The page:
There have been additional smaller-scale studies conducted to examine the microbiota composition in patients with microscopic colitis. Gustafsson et al. studied the colon microbiota of two women with collagenous colitis and found a predominance of Bacteroides and Firmicutes species similar to that of a healthy colon [25]. However, it was found that there was a higher proportion of Bacteroides (47.0% and 31.1% of clones in these two patients) compared to previously published data on healthy guts (3.4–24.4% of clones) [26][27][28]. In addition, Clostridium clostridioforme was found in both patients, which has been historically associated with a variety of infections [29]. Akkermansia mucinciphila, a protective species known to increase the turnover of the mucin layer that helps protect against toxic material [30], was not found in these two women. Fischer supported these results using DNA sequencing to compare the fecal microbiota from 10 female patients with microscopic colitis with the microbiota from seven healthy control women. As in the study by Gustafsson et al., patients with microscopic colitis had a significant reduction in Akkermansia species compared to the healthy control subjects [31]. From colon tissue samples of 20 microscopic colitis patients and 20 controls, Millien et al. found that patients had an increased number of the proinflammatory family Desulfovibrionales and had fewer numbers of the Coriobacteriaceae family that is abundant in a healthy gut [32]. Although these small-scale studies have emphasized the importance of studying microbiota, larger-scale longitudinal studies are needed to better understand the role that the microbiome has on the pathophysiology of Desulfovibrionales and other inflammatory microbes.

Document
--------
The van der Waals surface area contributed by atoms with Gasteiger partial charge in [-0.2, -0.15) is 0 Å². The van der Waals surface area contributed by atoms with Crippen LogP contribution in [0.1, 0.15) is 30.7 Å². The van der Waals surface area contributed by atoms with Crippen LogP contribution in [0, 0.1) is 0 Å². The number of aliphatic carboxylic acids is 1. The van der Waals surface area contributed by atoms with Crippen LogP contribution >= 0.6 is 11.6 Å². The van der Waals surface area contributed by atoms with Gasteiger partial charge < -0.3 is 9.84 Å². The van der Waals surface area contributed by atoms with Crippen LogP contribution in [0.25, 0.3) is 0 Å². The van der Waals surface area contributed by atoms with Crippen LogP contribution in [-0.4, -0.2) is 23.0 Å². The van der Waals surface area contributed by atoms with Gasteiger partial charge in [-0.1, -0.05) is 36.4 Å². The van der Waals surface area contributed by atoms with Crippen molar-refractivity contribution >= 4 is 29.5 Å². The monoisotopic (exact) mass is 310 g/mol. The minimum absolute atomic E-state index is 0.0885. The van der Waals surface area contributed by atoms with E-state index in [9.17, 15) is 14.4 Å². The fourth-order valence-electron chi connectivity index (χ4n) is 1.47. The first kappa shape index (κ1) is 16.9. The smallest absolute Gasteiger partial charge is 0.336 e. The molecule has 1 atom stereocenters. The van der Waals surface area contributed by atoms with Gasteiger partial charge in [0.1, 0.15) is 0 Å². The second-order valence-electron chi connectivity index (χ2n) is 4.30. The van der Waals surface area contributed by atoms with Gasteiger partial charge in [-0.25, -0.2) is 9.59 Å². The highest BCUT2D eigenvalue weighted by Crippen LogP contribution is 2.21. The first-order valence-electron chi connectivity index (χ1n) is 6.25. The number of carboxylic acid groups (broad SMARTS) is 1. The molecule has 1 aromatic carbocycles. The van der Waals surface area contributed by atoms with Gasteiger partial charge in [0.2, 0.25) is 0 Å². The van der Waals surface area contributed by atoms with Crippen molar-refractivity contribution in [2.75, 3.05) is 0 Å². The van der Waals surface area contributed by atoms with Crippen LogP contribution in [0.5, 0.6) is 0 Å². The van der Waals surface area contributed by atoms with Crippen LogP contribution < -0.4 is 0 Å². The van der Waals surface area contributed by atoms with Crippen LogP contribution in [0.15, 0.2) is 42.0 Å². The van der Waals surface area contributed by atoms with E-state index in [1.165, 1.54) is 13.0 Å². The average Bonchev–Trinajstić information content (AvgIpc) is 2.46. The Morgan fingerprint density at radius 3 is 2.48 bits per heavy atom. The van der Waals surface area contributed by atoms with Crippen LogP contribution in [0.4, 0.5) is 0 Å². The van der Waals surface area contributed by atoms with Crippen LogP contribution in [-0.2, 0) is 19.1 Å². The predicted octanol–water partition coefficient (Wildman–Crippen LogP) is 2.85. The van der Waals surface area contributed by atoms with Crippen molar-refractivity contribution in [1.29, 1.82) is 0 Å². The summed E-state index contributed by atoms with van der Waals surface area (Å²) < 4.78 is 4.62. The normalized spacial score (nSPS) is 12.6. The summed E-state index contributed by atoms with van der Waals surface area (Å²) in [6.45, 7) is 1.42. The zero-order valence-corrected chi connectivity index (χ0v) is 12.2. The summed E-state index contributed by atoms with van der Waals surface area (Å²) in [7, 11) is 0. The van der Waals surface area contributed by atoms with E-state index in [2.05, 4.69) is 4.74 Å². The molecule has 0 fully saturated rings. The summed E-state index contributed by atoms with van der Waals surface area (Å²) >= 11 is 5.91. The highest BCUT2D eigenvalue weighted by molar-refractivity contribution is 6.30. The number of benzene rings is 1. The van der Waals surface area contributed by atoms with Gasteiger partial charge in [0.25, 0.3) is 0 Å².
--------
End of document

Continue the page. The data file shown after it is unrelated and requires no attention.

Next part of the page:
Studies on the colonic microbiome in patients with microscopic colitis could provide the basis for diagnostic testing if there are consistent changes and if treatment changed the microbiome and improved symptoms.

2.3. Autoimmune-Related Colonic Injury

Autoimmunity is a possible pathophysiological mechanism in microscopic colitis. A nationwide case-controlled study performed in Denmark recruited 15,597 microscopic colitis patients and 155,910 controls and reported a significant correlation of autoimmune disease in microscopic colitis with an adjusted odds ratio (OR) of 2.9 (95% CI: 2.0–2.2). The highest ORs were in patients with celiac disease (OR 10.2; 95% CI: 8.2–12.6), Crohn’s disease (OR 2.5; 95% CI; 2.1–2.9), and ulcerative colitis (OR: 6.7; 95% CI; 6.2–7.3) [33]. The same study also demonstrated an increase in the prevalence of autoimmune disease in collagenous colitis compared to lymphocytic colitis (OR 2.4; 95% CI, 2.3–2.5) and (OR 1.9; 95% CI: 1.7–2.0), respectively. However, the positive correlation of IBD and microscopic colitis in this study might have had a misclassification bias due to overlapping histologic and endoscopic findings in these two groups combined with a lack of clinical data. The association was higher in younger patients aged 18–49 compared to older patients aged 50–59. Another retrospective study review of 103 patients with microscopic colitis reported that 40 (39%) of patients had an underlying autoimmune disease with no difference between patients with collagenous colitis and lymphocytic colitis [34]. Hashimoto thyroiditis was the most prevalent autoimmune disease in fourteen patients (35%), followed by rheumatoid arthritis in seven (17.5%), and Sjogren’s syndrome in seven (17.5%).
Studies on the immunopathological mechanisms in microscopic colitis are limited to small case series. Göranzon studied the characteristics of lymphocytes in the colonic biopsy tissue samples from 23 patients with microscopic colitis and 17 control patients. In the microscopic colitis group (both collagenous colitis and lymphocytic colitis), the biopsies showed a significant increase in the number of CD8+ lymphocytes in the epithelium and lamina propria and a decreased number of CD4+ lymphocytes in the lamina propria [35]. This study reported an increase in CD3+ lymphocytes in the epithelium in collagenous colitis and lymphocytic colitis compared to the control patients, with a significant increase in CD3+ in the lymphocytic colitis group. This study also found an increase in CD3+ and CD 20 (B lymphocytes) in microscopic colitis patients. It should be noted that the controls in this study were not healthy controls, and some likely had IBS as the study recruited patients who had a normal colonoscopy but had presented with intestinal bleeding and changes in bowel habits.